How the Computational Capacity of Economies Explains Income

Cesar A. Hidalgo in the Huffington Post:

N-CITY-LIGHTS-NIGHT-large570Most people think that information and computation are new things when in fact they are as old as the big bang. In the beginning, there was the bit, as my MIT colleague Seth Lloyd likes to say. Only recently, however, we have learned to see the bits embodied in atoms, cells, society and the economy.

But what is information? Colloquially, people think of information as the messages we use to communicate the state of a system. But information, which is not the same as meaning, includes also the order embodied in these systems, not just the messages we use to describe them. Think of the order you destroy when you crash a car. A car crash does not destroy atoms — it destroys the way in which these atoms are arranged. That change in order is technically a change in information.

Computation, on the other hand, is the use of energy to process information. It is the fundamental mechanism by which nature rearranges bits to produce order. Computation is everywhere but in an economic context, we can think of it as a more modern and more accurate interpretation of the ideas of labor advanced originally by Adam Smith and Karl Marx.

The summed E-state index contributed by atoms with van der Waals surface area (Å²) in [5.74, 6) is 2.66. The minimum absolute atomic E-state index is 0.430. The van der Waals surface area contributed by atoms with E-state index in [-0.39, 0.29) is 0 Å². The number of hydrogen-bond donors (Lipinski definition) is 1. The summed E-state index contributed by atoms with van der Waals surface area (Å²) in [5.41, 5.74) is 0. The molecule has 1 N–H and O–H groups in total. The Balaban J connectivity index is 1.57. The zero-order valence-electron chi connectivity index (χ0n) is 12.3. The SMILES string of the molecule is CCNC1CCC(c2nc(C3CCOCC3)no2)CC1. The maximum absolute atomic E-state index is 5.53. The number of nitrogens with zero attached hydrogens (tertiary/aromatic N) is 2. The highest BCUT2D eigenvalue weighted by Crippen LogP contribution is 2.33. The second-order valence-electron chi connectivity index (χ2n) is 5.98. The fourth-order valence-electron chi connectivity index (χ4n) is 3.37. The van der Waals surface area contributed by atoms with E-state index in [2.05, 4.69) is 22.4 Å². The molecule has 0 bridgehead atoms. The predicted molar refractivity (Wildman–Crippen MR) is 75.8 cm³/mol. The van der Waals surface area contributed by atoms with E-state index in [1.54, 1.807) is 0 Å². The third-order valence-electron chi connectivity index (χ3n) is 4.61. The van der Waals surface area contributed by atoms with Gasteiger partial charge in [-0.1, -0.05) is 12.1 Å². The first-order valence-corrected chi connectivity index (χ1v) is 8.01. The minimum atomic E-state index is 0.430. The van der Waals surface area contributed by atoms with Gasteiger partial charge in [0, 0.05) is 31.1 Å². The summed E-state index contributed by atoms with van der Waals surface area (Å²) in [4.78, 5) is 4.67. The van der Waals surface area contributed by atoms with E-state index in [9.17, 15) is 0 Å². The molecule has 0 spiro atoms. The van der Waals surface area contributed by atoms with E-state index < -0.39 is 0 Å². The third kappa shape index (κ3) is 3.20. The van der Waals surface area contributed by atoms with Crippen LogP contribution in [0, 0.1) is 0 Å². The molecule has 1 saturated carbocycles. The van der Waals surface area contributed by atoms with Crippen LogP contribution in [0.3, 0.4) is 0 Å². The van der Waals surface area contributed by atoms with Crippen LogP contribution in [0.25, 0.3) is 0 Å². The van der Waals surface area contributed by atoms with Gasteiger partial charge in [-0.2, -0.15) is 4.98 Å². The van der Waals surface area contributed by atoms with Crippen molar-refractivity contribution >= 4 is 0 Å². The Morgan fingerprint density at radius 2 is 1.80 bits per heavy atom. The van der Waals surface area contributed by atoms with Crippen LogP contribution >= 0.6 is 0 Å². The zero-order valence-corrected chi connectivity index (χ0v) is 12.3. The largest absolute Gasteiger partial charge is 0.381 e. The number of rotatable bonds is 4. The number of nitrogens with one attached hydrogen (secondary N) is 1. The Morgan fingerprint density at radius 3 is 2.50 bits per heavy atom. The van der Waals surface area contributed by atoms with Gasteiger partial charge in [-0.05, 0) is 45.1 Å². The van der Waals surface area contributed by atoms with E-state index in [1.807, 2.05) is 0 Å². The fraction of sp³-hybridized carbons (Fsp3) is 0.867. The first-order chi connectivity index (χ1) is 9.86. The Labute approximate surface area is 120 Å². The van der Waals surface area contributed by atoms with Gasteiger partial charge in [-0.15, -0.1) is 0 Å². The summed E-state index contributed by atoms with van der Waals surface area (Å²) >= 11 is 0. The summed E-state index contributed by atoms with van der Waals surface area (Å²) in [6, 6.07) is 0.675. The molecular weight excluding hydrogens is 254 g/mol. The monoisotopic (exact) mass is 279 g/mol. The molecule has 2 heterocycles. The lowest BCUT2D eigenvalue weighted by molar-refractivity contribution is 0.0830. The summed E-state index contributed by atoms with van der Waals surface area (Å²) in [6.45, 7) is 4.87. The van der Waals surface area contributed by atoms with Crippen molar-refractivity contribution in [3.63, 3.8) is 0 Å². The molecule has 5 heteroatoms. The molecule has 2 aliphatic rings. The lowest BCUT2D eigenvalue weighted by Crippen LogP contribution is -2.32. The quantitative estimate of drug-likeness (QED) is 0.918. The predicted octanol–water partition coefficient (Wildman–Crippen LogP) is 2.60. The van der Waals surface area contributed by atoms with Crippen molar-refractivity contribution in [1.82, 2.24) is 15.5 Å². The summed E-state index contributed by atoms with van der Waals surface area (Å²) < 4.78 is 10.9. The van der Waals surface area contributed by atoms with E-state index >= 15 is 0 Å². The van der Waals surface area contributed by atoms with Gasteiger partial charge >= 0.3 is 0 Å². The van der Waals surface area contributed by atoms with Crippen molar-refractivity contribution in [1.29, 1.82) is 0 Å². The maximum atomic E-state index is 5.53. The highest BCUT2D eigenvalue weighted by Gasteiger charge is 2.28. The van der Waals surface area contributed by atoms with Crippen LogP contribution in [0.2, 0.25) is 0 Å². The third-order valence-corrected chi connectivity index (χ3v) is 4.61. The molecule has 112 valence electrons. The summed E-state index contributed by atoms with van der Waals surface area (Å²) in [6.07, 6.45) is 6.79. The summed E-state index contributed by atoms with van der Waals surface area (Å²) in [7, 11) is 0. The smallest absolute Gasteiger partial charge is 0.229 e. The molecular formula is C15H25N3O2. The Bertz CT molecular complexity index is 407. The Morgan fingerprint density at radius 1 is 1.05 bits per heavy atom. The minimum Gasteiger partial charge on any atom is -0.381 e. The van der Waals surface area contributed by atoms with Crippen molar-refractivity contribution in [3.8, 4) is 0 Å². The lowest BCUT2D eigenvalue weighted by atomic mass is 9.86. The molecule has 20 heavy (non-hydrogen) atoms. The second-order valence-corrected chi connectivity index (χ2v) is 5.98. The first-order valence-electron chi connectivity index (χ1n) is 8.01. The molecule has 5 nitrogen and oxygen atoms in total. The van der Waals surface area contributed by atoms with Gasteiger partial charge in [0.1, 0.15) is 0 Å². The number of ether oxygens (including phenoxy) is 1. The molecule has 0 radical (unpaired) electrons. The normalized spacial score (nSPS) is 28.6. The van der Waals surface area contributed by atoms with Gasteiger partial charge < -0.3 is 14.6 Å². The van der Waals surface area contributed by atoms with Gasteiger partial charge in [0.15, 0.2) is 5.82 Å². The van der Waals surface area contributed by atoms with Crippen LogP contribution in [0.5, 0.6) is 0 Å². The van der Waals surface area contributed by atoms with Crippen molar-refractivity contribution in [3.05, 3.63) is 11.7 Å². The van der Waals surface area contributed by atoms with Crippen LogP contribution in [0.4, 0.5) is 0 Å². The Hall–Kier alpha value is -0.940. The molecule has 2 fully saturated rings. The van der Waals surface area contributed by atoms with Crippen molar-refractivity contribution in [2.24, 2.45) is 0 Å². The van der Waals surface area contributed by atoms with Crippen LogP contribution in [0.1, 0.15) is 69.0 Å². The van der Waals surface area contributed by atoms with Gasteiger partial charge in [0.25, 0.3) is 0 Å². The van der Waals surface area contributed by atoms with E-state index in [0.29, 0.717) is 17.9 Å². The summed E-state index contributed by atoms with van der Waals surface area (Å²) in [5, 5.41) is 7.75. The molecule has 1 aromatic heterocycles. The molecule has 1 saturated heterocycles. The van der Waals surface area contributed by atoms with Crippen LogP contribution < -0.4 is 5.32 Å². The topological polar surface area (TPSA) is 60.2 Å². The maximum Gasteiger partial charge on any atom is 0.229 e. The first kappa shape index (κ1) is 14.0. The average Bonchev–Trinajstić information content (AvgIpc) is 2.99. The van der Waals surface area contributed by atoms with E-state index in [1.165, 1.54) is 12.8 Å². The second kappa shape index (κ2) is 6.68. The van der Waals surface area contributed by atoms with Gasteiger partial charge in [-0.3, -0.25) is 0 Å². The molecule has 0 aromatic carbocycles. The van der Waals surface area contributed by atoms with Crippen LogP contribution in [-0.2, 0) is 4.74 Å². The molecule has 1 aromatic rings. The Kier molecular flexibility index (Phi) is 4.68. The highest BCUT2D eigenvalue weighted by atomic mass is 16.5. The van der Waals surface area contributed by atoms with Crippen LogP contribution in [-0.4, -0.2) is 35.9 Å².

Smith and Marx did not know about information or computation, so they described economies using the language of energy that dominated the nineteenth century zeitgeist. The mechanical protagonists of the industrial revolution were machines that transformed heat into motion: engines for pumps, trains and cranes. These machines awed the nineteenth century masses with their power — masses that failed to see that what these machines were doing was increasing their ability to process information.

Processing information is the essence of all economic activities. It is not the privilege of the coder or the writer but what we do when we bake a cake, make a sandwich or manufacture a car. We compute when we take out the trash, do laundry or pair socks. All of these acts involve using energy to produce order — whether we are grouping undesirable objects in a trashcan or using a laundry machine to remove dirt from our shirts. All jobs are acts of computation, and the economy is a collective computer that involves all of us.

More here. [Thanks to Marko Ahtisaari.]